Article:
A simple four tray tackle bag will handle all the tackle you need. For trolling offshore, lures like C & H stubbies, Billy Bait Turbos are the best for all around trolling. Having a medium Islander (eight to ten inches)in the mix is a good idea. Basic colors that work well are blue and white, pink and white, red and black and dolphin color. Hook sizes for these lures should be from 5/0 to 8/0 with fairly light leaders of 50 to 100 pounds. In most cases, these are rigged with clear mono, but a short wire leader is a good idea for King Mackerel and Wahoo.

For inshore fishing, mainly natural baits are used. Light leaders and smaller hooks are the norm because of the clear water and the free lining fishing technique used. size 2 to 4/0 in straight J hooks or thin wire circle hooks are most common. Weights tend to be light in the keys with split shot and small egg sinkers from 1/8 ounce to one ounce all that is required. For deeper water bottom fishing larger sinker are needed on occasion. It is much easier to just buy the larger sinkers here than lugging them in from home.

Leader material should be kept to the light side. Light size three wire and twenty pound mono or flourocarbon is all you need most of the time. An exception is shark fishing where heavier wire and 80 to 100 pound mono is recommended and Tarpon fishing where fifty to sixty pound mono helps prevent chaffing.

For catching your own live bait, size 8 to ten bait hooks should be included. Sabiki rigs are recommend for catching Pichards, threadfin herring and cigar minnows. The Sabikis will work for pinfish, but I normally use only two to three hooks per rig for the pinfish.

To really catch bait a cast net with six foot or greater radius is handy. Packing one of these for your trip is a pain, but you can get one locally for around forty dollars. If you are staying for more than a week, it is worth the investment. Don't worry I can teach you to throw one in about ten minutes. Having the right live bait really improves your catch. Most of the best baits, Ballyhoo, Pilchards and Threadfin herring are not sold because they are difficult to keep alive. Catching your own is required and is the first thing I teach in my fishing 101 trips. Live shrimp, pinfish and crabs can be bought at any bait and tackle shop in season. The cost of the pinfish is pretty high and they are so easy to catch on your own why bother. Shrimp and crabs are the only live baits I would buy.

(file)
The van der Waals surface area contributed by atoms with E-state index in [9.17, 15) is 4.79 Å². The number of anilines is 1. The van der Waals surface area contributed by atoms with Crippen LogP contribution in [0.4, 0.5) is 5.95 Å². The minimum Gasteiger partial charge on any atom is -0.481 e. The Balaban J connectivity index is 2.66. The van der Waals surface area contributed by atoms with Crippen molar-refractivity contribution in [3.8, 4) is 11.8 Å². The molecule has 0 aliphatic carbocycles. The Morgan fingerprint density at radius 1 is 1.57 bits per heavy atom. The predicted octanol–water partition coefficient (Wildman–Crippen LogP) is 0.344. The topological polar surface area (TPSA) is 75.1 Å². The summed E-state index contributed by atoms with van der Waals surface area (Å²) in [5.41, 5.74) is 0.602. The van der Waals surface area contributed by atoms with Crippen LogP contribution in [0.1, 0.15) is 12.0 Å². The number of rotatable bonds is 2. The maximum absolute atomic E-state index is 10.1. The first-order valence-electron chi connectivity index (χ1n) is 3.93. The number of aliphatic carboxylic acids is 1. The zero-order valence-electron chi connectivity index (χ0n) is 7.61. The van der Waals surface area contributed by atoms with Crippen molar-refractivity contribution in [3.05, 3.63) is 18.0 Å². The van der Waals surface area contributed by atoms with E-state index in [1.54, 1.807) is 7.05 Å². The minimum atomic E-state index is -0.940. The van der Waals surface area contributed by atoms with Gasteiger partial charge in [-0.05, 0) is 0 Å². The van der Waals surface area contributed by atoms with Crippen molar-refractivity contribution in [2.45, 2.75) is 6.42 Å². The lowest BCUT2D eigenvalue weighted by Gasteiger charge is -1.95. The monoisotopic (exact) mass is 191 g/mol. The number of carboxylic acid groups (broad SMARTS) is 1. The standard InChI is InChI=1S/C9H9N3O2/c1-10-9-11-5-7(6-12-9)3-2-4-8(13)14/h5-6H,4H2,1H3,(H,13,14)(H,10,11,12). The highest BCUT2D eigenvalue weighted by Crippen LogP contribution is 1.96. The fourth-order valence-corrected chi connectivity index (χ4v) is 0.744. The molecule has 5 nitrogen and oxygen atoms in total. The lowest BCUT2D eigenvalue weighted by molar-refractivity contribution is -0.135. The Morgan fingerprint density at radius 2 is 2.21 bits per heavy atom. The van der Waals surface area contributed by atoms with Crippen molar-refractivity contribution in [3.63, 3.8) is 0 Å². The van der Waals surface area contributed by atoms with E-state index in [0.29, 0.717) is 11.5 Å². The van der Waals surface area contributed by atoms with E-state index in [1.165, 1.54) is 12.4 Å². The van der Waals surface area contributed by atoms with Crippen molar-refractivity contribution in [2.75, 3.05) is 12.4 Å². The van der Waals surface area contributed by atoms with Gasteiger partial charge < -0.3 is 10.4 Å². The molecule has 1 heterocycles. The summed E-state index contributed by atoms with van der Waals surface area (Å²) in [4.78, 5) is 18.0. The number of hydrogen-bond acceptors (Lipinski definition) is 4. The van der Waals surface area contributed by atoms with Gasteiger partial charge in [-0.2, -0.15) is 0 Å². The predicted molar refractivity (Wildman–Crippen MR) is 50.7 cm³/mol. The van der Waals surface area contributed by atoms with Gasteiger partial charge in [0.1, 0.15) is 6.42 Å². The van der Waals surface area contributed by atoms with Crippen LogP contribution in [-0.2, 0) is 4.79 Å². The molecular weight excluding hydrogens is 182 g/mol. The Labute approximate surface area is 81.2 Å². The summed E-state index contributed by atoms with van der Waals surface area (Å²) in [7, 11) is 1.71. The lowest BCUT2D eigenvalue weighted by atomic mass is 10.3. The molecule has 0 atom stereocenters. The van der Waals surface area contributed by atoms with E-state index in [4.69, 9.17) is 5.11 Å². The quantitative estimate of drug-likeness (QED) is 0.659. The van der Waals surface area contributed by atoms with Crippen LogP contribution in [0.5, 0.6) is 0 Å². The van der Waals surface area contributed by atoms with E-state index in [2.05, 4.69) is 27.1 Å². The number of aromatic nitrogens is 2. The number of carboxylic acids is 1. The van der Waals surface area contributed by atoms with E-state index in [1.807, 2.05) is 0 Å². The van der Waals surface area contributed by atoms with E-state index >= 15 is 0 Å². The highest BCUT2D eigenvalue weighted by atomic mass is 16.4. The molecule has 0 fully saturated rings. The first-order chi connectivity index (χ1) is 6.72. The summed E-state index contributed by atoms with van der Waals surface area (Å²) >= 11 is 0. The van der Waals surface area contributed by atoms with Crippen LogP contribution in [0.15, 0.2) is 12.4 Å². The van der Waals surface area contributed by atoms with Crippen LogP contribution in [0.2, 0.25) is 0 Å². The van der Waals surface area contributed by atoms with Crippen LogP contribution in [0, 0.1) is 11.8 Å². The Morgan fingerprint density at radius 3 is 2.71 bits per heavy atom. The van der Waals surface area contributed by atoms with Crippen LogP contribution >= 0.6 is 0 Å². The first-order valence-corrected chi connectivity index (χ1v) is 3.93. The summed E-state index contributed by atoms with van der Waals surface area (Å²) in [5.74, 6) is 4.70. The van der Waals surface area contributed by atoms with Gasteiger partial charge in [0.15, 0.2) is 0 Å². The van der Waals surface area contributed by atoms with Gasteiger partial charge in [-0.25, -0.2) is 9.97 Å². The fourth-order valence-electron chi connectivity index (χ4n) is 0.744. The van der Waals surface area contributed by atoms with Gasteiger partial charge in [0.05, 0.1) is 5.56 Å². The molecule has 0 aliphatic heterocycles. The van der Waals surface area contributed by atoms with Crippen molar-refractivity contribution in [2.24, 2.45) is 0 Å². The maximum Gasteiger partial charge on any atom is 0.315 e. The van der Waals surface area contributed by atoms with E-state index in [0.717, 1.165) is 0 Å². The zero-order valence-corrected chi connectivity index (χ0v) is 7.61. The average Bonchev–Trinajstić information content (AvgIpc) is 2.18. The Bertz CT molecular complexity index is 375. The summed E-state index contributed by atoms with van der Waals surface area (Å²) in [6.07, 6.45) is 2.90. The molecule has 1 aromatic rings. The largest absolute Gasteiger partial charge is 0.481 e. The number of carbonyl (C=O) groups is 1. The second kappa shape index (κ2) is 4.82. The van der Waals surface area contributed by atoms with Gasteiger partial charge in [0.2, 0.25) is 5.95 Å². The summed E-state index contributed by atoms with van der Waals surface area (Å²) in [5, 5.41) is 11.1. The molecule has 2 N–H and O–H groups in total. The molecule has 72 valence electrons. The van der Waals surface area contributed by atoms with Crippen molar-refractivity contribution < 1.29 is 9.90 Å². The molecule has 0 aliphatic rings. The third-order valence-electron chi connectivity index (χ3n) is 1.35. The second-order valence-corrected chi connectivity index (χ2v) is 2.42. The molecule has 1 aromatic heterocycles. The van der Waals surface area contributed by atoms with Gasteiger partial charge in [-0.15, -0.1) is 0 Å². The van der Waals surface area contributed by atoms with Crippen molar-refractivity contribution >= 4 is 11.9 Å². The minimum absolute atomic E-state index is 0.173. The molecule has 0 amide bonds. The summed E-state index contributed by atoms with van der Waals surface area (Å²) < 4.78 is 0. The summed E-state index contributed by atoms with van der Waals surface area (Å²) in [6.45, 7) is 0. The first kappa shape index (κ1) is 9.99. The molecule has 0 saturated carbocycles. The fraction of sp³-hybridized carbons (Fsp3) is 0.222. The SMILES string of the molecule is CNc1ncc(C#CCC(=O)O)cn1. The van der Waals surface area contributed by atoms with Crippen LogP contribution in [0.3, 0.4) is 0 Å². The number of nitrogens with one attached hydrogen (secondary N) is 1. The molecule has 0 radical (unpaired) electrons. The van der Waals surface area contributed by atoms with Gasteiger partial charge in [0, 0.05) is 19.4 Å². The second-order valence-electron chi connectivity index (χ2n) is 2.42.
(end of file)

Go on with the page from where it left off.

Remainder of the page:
Lures for inshore fishing can be kept pretty simple. Fairly heavy spoons like a four inch Drone spoon, light jigs 1/8 to 1/2 ounce with Chartreuse being a very popular color, and four to six inch casing lures like Bomber long A's, Yozuri and Zara Spooks. Natural colors and the old reliable white with red head are your best bet. Count on losing a good deal of these lures. Soft lures in shrimp, crab and fish designs will get plenty of hits and torn up with nearly every fish.

To round out your tackle bag include gloves, needle nose pliers and a fillet knife.

If you are staying at Captain Pips, most of the basic gear like landing nets, gaffs, bait nets are available on site. So you can save luggage space by not bringing any of that.

The best piece of advice I can give you is keep it simple. Don't overload your boat with too many rods and tons of tackle you will never use.

Tight lines,
Enjoy some Marathon Heart of the Florida Keys Fishing

Captain Dallas